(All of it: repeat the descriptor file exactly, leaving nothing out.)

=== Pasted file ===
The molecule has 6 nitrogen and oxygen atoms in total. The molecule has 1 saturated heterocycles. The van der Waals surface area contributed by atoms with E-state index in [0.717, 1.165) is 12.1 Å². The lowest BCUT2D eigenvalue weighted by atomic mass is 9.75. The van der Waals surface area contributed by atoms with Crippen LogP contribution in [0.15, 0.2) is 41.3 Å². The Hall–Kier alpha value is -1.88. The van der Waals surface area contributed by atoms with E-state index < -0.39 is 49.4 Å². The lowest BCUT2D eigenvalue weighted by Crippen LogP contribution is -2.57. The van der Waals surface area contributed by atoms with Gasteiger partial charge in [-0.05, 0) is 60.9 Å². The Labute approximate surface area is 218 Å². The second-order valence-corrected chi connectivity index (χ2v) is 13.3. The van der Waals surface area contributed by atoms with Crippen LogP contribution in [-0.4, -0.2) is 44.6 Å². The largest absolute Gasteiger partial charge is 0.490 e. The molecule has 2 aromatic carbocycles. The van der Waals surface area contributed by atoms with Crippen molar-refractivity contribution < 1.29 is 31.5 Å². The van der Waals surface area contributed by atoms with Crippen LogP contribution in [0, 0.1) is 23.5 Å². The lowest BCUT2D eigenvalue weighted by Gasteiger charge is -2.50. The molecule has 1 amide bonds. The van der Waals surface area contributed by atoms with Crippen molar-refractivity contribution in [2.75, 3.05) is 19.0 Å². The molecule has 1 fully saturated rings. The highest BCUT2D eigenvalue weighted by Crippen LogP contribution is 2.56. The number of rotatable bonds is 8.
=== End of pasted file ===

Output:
The molecule has 6 nitrogen and oxygen atoms in total. The molecule has 1 saturated heterocycles. The van der Waals surface area contributed by atoms with E-state index in [0.717, 1.165) is 12.1 Å². The lowest BCUT2D eigenvalue weighted by atomic mass is 9.75. The van der Waals surface area contributed by atoms with Crippen LogP contribution in [0.15, 0.2) is 41.3 Å². The Hall–Kier alpha value is -1.88. The van der Waals surface area contributed by atoms with E-state index < -0.39 is 49.4 Å². The lowest BCUT2D eigenvalue weighted by Crippen LogP contribution is -2.57. The van der Waals surface area contributed by atoms with Gasteiger partial charge in [-0.05, 0) is 60.9 Å². The Labute approximate surface area is 218 Å². The second-order valence-corrected chi connectivity index (χ2v) is 13.3. The van der Waals surface area contributed by atoms with Crippen LogP contribution in [-0.4, -0.2) is 44.6 Å². The largest absolute Gasteiger partial charge is 0.490 e. The molecule has 2 aromatic carbocycles. The van der Waals surface area contributed by atoms with Crippen molar-refractivity contribution < 1.29 is 31.5 Å². The van der Waals surface area contributed by atoms with Crippen LogP contribution in [0, 0.1) is 23.5 Å². The lowest BCUT2D eigenvalue weighted by Gasteiger charge is -2.50. The molecule has 1 amide bonds. The van der Waals surface area contributed by atoms with Crippen molar-refractivity contribution in [2.75, 3.05) is 19.0 Å². The molecule has 1 fully saturated rings. The highest BCUT2D eigenvalue weighted by Crippen LogP contribution is 2.56. The number of rotatable bonds is 8.